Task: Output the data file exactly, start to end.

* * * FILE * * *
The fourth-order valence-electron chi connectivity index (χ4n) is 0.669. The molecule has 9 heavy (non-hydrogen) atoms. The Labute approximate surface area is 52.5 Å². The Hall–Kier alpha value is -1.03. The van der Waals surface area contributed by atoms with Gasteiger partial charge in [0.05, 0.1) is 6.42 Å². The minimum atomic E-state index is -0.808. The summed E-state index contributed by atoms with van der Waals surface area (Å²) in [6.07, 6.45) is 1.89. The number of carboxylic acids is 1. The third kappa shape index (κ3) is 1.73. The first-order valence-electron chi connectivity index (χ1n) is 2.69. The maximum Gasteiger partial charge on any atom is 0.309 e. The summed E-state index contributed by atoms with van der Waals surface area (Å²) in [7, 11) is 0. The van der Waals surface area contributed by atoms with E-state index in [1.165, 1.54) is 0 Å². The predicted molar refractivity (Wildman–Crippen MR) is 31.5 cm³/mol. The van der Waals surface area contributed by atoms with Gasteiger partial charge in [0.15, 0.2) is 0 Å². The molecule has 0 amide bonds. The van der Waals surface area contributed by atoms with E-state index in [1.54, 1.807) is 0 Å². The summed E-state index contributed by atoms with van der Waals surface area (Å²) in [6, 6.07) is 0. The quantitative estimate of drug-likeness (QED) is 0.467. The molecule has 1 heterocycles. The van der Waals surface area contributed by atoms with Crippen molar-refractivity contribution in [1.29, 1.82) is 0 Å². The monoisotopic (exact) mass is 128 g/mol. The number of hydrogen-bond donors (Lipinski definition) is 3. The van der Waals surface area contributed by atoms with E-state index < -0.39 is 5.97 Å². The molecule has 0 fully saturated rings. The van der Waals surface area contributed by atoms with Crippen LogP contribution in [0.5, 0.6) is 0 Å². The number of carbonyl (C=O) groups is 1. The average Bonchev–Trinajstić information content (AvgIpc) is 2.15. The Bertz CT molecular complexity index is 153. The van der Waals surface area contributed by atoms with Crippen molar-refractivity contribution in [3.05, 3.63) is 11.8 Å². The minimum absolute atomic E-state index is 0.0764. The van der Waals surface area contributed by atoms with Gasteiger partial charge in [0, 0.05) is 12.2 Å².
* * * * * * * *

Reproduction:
The fourth-order valence-electron chi connectivity index (χ4n) is 0.669. The molecule has 9 heavy (non-hydrogen) atoms. The Labute approximate surface area is 52.5 Å². The Hall–Kier alpha value is -1.03. The van der Waals surface area contributed by atoms with Gasteiger partial charge in [0.05, 0.1) is 6.42 Å². The minimum atomic E-state index is -0.808. The summed E-state index contributed by atoms with van der Waals surface area (Å²) in [6.07, 6.45) is 1.89. The number of carboxylic acids is 1. The third kappa shape index (κ3) is 1.73. The first-order valence-electron chi connectivity index (χ1n) is 2.69. The maximum Gasteiger partial charge on any atom is 0.309 e. The summed E-state index contributed by atoms with van der Waals surface area (Å²) in [7, 11) is 0. The van der Waals surface area contributed by atoms with E-state index in [1.165, 1.54) is 0 Å². The predicted molar refractivity (Wildman–Crippen MR) is 31.5 cm³/mol. The van der Waals surface area contributed by atoms with Gasteiger partial charge in [0.15, 0.2) is 0 Å². The molecule has 0 amide bonds. The van der Waals surface area contributed by atoms with E-state index in [1.54, 1.807) is 0 Å². The summed E-state index contributed by atoms with van der Waals surface area (Å²) in [6, 6.07) is 0. The quantitative estimate of drug-likeness (QED) is 0.467. The molecule has 1 heterocycles. The van der Waals surface area contributed by atoms with Crippen molar-refractivity contribution in [1.29, 1.82) is 0 Å². The monoisotopic (exact) mass is 128 g/mol. The number of hydrogen-bond donors (Lipinski definition) is 3. The van der Waals surface area contributed by atoms with E-state index < -0.39 is 5.97 Å². The molecule has 0 fully saturated rings. The van der Waals surface area contributed by atoms with Crippen LogP contribution in [0.5, 0.6) is 0 Å². The number of carbonyl (C=O) groups is 1. The average Bonchev–Trinajstić information content (AvgIpc) is 2.15. The Bertz CT molecular complexity index is 153. The van der Waals surface area contributed by atoms with Crippen molar-refractivity contribution in [3.05, 3.63) is 11.8 Å². The minimum absolute atomic E-state index is 0.0764. The van der Waals surface area contributed by atoms with Gasteiger partial charge in [0, 0.05) is 12.2 Å².